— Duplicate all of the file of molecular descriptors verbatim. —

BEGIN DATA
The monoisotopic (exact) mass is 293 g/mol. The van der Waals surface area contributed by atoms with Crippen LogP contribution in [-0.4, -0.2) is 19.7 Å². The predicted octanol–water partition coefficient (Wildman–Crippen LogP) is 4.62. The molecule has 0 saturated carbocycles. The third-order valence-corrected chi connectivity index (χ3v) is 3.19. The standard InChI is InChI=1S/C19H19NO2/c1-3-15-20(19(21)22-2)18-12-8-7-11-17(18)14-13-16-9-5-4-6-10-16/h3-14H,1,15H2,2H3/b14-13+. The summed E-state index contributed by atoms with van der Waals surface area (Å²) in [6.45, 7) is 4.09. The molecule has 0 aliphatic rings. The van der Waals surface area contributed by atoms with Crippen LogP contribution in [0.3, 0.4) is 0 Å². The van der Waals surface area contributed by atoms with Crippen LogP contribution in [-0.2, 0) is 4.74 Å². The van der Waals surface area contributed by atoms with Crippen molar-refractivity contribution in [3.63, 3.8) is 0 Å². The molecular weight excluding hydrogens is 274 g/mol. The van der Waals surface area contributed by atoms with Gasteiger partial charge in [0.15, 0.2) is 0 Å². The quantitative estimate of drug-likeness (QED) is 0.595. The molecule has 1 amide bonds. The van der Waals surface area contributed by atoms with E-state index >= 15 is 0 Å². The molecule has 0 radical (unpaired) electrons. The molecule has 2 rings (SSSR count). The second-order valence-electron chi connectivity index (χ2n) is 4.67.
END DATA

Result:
The monoisotopic (exact) mass is 293 g/mol. The van der Waals surface area contributed by atoms with Crippen LogP contribution in [-0.4, -0.2) is 19.7 Å². The predicted octanol–water partition coefficient (Wildman–Crippen LogP) is 4.62. The molecule has 0 saturated carbocycles. The third-order valence-corrected chi connectivity index (χ3v) is 3.19. The standard InChI is InChI=1S/C19H19NO2/c1-3-15-20(19(21)22-2)18-12-8-7-11-17(18)14-13-16-9-5-4-6-10-16/h3-14H,1,15H2,2H3/b14-13+. The summed E-state index contributed by atoms with van der Waals surface area (Å²) in [6.45, 7) is 4.09. The molecule has 0 aliphatic rings. The van der Waals surface area contributed by atoms with Crippen LogP contribution in [0.3, 0.4) is 0 Å². The van der Waals surface area contributed by atoms with Crippen LogP contribution in [-0.2, 0) is 4.74 Å². The van der Waals surface area contributed by atoms with Crippen molar-refractivity contribution in [3.63, 3.8) is 0 Å². The molecular weight excluding hydrogens is 274 g/mol. The van der Waals surface area contributed by atoms with Gasteiger partial charge in [0.15, 0.2) is 0 Å². The quantitative estimate of drug-likeness (QED) is 0.595. The molecule has 1 amide bonds. The van der Waals surface area contributed by atoms with E-state index >= 15 is 0 Å². The molecule has 0 radical (unpaired) electrons. The molecule has 2 rings (SSSR count). The second-order valence-electron chi connectivity index (χ2n) is 4.67.